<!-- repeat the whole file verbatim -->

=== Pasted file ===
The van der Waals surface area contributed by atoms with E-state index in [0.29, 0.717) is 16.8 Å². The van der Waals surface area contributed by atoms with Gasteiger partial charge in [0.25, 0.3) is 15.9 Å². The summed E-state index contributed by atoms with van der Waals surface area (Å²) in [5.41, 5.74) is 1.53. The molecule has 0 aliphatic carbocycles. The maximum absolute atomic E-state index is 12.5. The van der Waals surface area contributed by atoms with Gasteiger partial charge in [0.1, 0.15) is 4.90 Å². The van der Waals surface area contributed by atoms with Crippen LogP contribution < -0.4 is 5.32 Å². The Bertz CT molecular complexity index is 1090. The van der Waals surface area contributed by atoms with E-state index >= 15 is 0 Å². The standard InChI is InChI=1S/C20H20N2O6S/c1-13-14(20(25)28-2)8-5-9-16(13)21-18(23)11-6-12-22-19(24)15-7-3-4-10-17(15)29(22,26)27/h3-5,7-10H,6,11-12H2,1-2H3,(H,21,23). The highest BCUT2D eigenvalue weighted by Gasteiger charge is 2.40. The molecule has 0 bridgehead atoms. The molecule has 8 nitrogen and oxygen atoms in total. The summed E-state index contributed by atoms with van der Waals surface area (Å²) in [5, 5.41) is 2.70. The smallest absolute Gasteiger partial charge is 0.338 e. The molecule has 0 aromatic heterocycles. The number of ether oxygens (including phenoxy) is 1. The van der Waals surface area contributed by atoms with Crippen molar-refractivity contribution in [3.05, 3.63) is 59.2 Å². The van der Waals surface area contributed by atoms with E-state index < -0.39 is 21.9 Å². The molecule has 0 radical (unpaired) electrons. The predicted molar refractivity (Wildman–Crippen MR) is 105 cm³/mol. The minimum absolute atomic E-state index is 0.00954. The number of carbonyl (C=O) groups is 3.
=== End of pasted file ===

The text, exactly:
The van der Waals surface area contributed by atoms with E-state index in [0.29, 0.717) is 16.8 Å². The van der Waals surface area contributed by atoms with Gasteiger partial charge in [0.25, 0.3) is 15.9 Å². The summed E-state index contributed by atoms with van der Waals surface area (Å²) in [5.41, 5.74) is 1.53. The molecule has 0 aliphatic carbocycles. The maximum absolute atomic E-state index is 12.5. The van der Waals surface area contributed by atoms with Gasteiger partial charge in [0.1, 0.15) is 4.90 Å². The van der Waals surface area contributed by atoms with Crippen LogP contribution < -0.4 is 5.32 Å². The Bertz CT molecular complexity index is 1090. The van der Waals surface area contributed by atoms with E-state index >= 15 is 0 Å². The standard InChI is InChI=1S/C20H20N2O6S/c1-13-14(20(25)28-2)8-5-9-16(13)21-18(23)11-6-12-22-19(24)15-7-3-4-10-17(15)29(22,26)27/h3-5,7-10H,6,11-12H2,1-2H3,(H,21,23). The highest BCUT2D eigenvalue weighted by Gasteiger charge is 2.40. The molecule has 0 bridgehead atoms. The molecule has 8 nitrogen and oxygen atoms in total. The summed E-state index contributed by atoms with van der Waals surface area (Å²) in [5, 5.41) is 2.70. The smallest absolute Gasteiger partial charge is 0.338 e. The molecule has 0 aromatic heterocycles. The number of ether oxygens (including phenoxy) is 1. The van der Waals surface area contributed by atoms with Crippen molar-refractivity contribution in [3.05, 3.63) is 59.2 Å². The van der Waals surface area contributed by atoms with E-state index < -0.39 is 21.9 Å². The molecule has 0 radical (unpaired) electrons. The predicted molar refractivity (Wildman–Crippen MR) is 105 cm³/mol. The minimum absolute atomic E-state index is 0.00954. The number of carbonyl (C=O) groups is 3.